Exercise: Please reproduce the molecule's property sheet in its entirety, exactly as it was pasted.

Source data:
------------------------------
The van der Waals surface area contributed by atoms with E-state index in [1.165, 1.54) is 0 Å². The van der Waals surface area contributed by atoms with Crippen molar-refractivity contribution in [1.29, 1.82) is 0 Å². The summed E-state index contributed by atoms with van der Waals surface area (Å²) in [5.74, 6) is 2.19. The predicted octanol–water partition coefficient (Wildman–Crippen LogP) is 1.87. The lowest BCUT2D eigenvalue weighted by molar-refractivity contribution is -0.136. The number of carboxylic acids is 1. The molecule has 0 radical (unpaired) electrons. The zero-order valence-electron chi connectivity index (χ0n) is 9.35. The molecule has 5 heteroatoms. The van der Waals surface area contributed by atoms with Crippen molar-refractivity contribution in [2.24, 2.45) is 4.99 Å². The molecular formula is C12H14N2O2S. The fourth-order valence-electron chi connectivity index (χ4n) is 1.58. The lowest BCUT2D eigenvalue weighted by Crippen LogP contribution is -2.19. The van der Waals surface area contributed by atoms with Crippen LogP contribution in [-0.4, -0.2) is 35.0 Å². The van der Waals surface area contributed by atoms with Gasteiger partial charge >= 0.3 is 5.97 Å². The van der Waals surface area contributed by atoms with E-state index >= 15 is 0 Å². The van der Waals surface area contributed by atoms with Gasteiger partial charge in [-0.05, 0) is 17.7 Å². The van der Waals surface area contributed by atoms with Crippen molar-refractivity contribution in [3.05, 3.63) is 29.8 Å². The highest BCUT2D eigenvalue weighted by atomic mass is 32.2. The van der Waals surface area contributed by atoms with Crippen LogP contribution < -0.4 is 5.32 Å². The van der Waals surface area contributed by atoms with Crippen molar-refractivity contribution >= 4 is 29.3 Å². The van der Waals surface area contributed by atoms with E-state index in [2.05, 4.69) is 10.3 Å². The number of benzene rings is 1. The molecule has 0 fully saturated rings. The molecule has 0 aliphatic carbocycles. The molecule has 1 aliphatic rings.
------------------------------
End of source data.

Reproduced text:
The van der Waals surface area contributed by atoms with E-state index in [1.165, 1.54) is 0 Å². The van der Waals surface area contributed by atoms with Crippen molar-refractivity contribution in [1.29, 1.82) is 0 Å². The summed E-state index contributed by atoms with van der Waals surface area (Å²) in [5.74, 6) is 2.19. The predicted octanol–water partition coefficient (Wildman–Crippen LogP) is 1.87. The lowest BCUT2D eigenvalue weighted by molar-refractivity contribution is -0.136. The number of carboxylic acids is 1. The molecule has 0 radical (unpaired) electrons. The zero-order valence-electron chi connectivity index (χ0n) is 9.35. The molecule has 5 heteroatoms. The van der Waals surface area contributed by atoms with Crippen molar-refractivity contribution in [2.24, 2.45) is 4.99 Å². The molecular formula is C12H14N2O2S. The fourth-order valence-electron chi connectivity index (χ4n) is 1.58. The lowest BCUT2D eigenvalue weighted by Crippen LogP contribution is -2.19. The van der Waals surface area contributed by atoms with Crippen LogP contribution in [-0.4, -0.2) is 35.0 Å². The van der Waals surface area contributed by atoms with Gasteiger partial charge >= 0.3 is 5.97 Å². The van der Waals surface area contributed by atoms with E-state index >= 15 is 0 Å². The van der Waals surface area contributed by atoms with Gasteiger partial charge in [-0.05, 0) is 17.7 Å². The van der Waals surface area contributed by atoms with Crippen molar-refractivity contribution in [3.05, 3.63) is 29.8 Å². The highest BCUT2D eigenvalue weighted by atomic mass is 32.2. The van der Waals surface area contributed by atoms with Crippen LogP contribution < -0.4 is 5.32 Å². The van der Waals surface area contributed by atoms with Crippen molar-refractivity contribution >= 4 is 29.3 Å². The van der Waals surface area contributed by atoms with E-state index in [2.05, 4.69) is 10.3 Å². The number of benzene rings is 1. The molecule has 0 fully saturated rings. The molecule has 0 aliphatic carbocycles. The molecule has 1 aliphatic rings.